Wednesday, August 15, 2012
I spent the last two weeks in a cabin in the woods alone, doing my Sacred Pipe prayers daily sitting on the damp earth as the sun rose and the loon’s call echoed down the river. I did a little swimming in the river- but mostly I wrote. No phone, no television, no internet. The silence was spectacular, the isolation was intense, the writing went on and on and on.
And then, I came home.
I’ve only been home three days, but it’s been a busy time of dealing with changing developments in the care arrangements for my parents (both of whom have Alzheimer’s.) There are questions. There are challenges. There is heart ache and frustration. There is a need for action. There are obstacles to taking action. There are accusations, abuses, lies and the opening of old wounds. There is responsibility. There is bewilderment and grief.
Compared to my previous two weeks, there is a flood of interaction, a constant quest for clarity and wisdom, continual use of electronic communication (or miscommunication.)
Taking an early morning walk two thoughts kept coming to mind for contemplation. One is an observation, the other is a belief that has been brought to consciousness. Both opened me to truths that ask me to stretch in my capacity to be with the other.
First the observation: It is much easier to be calm, kind and forgiving, even when on the receiving end of difficult behaviour, whether mildly irritating or blatantly unjust, if we understand something of the story of the other. If a friend is constantly worrying about money, keeping track of who paid for what and exacting the dollar difference in shared expenses, it's much easier to tolerate her obsession, to be patient with her anxiety if I know she was raised in abject poverty, or grew up in a household where money was seen as power and used to manipulate others.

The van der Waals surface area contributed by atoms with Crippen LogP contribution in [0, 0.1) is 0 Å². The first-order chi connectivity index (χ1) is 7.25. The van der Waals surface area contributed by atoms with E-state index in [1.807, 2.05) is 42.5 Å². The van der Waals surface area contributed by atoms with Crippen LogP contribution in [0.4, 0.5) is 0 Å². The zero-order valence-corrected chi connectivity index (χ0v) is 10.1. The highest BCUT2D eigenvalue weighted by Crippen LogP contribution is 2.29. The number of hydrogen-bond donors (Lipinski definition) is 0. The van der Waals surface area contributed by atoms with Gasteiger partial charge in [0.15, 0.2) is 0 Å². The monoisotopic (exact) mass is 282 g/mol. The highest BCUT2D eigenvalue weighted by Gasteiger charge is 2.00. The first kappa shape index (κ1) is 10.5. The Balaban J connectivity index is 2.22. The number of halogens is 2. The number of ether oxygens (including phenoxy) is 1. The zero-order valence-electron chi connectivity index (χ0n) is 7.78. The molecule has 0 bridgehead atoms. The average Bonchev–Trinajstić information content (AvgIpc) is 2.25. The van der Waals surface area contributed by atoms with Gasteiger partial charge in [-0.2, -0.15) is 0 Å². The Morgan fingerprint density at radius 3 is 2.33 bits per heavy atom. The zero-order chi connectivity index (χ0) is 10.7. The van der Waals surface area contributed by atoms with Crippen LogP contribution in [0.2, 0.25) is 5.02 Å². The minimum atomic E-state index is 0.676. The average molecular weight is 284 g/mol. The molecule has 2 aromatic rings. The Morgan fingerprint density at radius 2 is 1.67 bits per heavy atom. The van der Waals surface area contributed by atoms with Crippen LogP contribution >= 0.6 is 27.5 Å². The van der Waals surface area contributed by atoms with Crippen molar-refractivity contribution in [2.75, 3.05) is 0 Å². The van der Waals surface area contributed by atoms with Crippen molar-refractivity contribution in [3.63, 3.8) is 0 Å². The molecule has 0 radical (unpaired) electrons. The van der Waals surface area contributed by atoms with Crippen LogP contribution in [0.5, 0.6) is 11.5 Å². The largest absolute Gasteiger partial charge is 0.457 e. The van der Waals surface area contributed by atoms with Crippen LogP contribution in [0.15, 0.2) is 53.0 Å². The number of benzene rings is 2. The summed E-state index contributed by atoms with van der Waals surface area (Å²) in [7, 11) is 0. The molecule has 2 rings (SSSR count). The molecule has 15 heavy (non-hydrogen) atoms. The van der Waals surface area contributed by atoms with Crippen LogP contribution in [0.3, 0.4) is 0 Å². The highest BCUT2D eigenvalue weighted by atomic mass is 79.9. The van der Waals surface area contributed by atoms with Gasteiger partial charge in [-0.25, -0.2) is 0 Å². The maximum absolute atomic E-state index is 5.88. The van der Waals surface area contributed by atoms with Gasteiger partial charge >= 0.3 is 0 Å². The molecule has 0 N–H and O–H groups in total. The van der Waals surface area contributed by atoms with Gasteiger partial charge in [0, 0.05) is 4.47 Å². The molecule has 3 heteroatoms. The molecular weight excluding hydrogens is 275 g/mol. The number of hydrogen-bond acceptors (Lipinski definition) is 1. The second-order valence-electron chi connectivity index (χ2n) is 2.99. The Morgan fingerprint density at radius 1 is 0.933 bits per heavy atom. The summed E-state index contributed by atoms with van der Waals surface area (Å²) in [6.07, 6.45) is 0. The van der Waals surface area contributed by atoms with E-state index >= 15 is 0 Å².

But often we don’t know the other’s history, the back story of the fears that drive them or the beliefs that shape their behaviour. (We're not always aware of this within ourselves!) The challenge is to hold the other in my heart when I don't understand why they are behaving the way they are, to know that in this moment they are doing the best they can with what they have to work with even when I don’t know what old psychological material or lack of resources they are experiencing. I’m not talking about taking or allowing abuse or injustice. I can remove myself (or others) from range when someone is striking out and/or sometimes step in and stop action that may cause harm without making the other something less that another human being doing the best they can. Now that’s a challenge – particularly when the other is swinging at you!
As I stepped out of range of a few nasty swings in the last few days, I also realized I hold a semi-conscious belief that if I am as kind and patient and compassionate as I can be with another, sooner or later the other will be kind and patient and compassionate with me. Sometimes it works. We human beings are very responsive creatures. But sometimes it doesn’t work. Sometimes we can be kind and compassionate and patient and we still have to be smart enough and alert enough to duck when someone takes a swing at us.
The challenge, the stretch is to be kind and patient and compassionate because that‘s the way I want to be with others (and myself.) Not to get a particular response. Not to earn consideration or love or approval. Not to stop the other from wanting to do me harm. To be compassionate for the sake of compassion- with no expectation of effecting change in the other, but because that is how we want to live, even as we know we will do so imperfectly, as human beings, doing the best we can.
Deep breath, . . . . wide heart-stretch.
Oriah (c) 2012